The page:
Alyson Slack: I would love to hijack this question to talk about some of the great things my colleagues do in other parts of MRB Group as it relates to manufacturing. So outside of the economic development unit, the firm does a ton of architecture and engineering. Sometimes it’s about serving manufacturing campuses directly, like designing new labs or renovated production spaces for Regeneron, as an example of a client in the capital region. Sometimes it’s really about improving underlying infrastructure, so helping communities expand their water and wastewater infrastructure, which is critical to having the capacity needed to serve current and future industrial users. Sometimes we get to involve other parts of our firm when they take our site identification work to the next level test fitting what kind of industrial building can get onto a parcel, developing site plan concepts that can be helpful to communities in marketing those sites to developers.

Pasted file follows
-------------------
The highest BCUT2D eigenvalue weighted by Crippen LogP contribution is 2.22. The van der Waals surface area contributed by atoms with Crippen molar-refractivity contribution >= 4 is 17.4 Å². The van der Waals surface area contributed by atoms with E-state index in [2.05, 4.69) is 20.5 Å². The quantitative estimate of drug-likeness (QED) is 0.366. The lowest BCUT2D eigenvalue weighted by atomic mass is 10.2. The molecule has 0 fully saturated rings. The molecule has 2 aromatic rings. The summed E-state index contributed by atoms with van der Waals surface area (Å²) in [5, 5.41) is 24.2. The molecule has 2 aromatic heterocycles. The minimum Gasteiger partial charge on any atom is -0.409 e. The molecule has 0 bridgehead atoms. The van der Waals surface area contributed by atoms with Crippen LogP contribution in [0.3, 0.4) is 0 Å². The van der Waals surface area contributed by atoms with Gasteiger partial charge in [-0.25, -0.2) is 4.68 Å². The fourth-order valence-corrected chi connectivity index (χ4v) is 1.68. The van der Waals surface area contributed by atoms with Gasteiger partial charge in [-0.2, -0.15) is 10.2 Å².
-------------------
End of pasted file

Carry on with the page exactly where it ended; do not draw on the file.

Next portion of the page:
Steve Melito: I see. So before you joined MRB Group, you worked for Empire State Development. What did you do there and what were some projects you were part of?

Alyson Slack: Working at ESD was awesome. Of course, different levels of government have access to different kinds of economic levers right. So for me being in the economic development field, it was great to get that state level experience. At Empire State Development I supported the Division of Science, Technology and Innovation, known as NYSTAR. I took, and still take, so much pride in the fact that New York State invests so heavily in R&D and technology-led growth.